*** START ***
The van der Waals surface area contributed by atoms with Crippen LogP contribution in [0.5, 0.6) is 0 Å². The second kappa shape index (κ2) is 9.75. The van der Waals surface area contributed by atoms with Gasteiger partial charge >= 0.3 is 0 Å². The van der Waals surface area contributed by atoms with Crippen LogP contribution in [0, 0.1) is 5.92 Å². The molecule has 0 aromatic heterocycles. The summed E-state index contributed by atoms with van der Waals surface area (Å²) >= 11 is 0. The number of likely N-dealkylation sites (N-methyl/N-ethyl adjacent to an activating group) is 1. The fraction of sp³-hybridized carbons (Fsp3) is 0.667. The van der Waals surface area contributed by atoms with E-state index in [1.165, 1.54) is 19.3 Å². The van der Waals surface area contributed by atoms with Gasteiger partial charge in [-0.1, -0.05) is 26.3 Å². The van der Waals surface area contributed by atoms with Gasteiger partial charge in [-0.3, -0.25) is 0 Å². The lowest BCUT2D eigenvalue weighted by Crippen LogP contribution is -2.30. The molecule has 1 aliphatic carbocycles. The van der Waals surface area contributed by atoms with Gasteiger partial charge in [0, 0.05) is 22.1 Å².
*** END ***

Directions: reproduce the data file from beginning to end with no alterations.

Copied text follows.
The van der Waals surface area contributed by atoms with Crippen LogP contribution in [0.5, 0.6) is 0 Å². The second kappa shape index (κ2) is 9.75. The van der Waals surface area contributed by atoms with Gasteiger partial charge >= 0.3 is 0 Å². The van der Waals surface area contributed by atoms with Crippen LogP contribution in [0, 0.1) is 5.92 Å². The molecule has 0 aromatic heterocycles. The summed E-state index contributed by atoms with van der Waals surface area (Å²) >= 11 is 0. The number of likely N-dealkylation sites (N-methyl/N-ethyl adjacent to an activating group) is 1. The fraction of sp³-hybridized carbons (Fsp3) is 0.667. The van der Waals surface area contributed by atoms with E-state index in [1.165, 1.54) is 19.3 Å². The van der Waals surface area contributed by atoms with Gasteiger partial charge in [-0.1, -0.05) is 26.3 Å². The van der Waals surface area contributed by atoms with Gasteiger partial charge in [-0.3, -0.25) is 0 Å². The lowest BCUT2D eigenvalue weighted by Crippen LogP contribution is -2.30. The molecule has 1 aliphatic carbocycles. The van der Waals surface area contributed by atoms with Gasteiger partial charge in [0, 0.05) is 22.1 Å².